Previous studies have studied gene expression changes during aging in just one tissue. The new work stands out because it is much larger and more complete, including aging data for 16 different tissues and containing over 5.5 million expression measurements.
One noteworthy result is that some tissues (such as the thymus, eyes and lung) show large changes in which genes are active in old age whereas other tissues (such as liver and cerebrum) show little or none, suggesting that different tissues may degenerate to different degrees in old mice.
Another insight is that there are three distinct patterns of aging, and that tissues can be grouped according to which aging pathway they take. This result indicates that there are three different clocks for aging that may or may not change synchronously, and that an old animal may be a mixture of tissues affected by each of the different aging clocks.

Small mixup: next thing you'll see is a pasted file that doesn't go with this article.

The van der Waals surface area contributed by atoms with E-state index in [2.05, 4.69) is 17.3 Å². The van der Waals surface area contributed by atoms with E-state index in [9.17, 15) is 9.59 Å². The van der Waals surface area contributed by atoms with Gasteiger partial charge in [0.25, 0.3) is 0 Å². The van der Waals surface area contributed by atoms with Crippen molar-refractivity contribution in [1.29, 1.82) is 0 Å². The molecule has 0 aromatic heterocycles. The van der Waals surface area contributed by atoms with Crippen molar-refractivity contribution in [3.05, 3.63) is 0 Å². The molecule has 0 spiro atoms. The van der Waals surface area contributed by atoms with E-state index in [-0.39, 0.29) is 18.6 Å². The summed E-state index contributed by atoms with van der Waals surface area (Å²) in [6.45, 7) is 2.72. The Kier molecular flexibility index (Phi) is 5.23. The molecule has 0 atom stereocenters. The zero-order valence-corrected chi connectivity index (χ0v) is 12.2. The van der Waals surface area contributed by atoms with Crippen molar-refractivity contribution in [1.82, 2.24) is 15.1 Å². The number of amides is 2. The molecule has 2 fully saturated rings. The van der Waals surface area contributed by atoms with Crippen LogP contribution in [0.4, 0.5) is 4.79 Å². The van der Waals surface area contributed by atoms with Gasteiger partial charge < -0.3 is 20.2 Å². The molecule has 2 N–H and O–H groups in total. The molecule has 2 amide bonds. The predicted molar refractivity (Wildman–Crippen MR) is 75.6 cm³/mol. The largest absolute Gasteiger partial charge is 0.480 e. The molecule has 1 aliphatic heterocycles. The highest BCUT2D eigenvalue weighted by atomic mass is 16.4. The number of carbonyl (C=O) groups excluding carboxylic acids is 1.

Finally, the report compares aging in mice to aging in humans. Several aging pathways were found to be the same, and these could be interesting because they are relevant to human aging and can also be scientifically studied in mice.
CITATION: Zahn JM, Poosala S, Owen AB, Ingram DK, Lustig A, et al. (2007) AGEMAP: A gene expression database for aging in mice. PLoS Genet 3(11): e201. doi:10.1371/journal.pgen.0030201, http://www.plosgenetics.org
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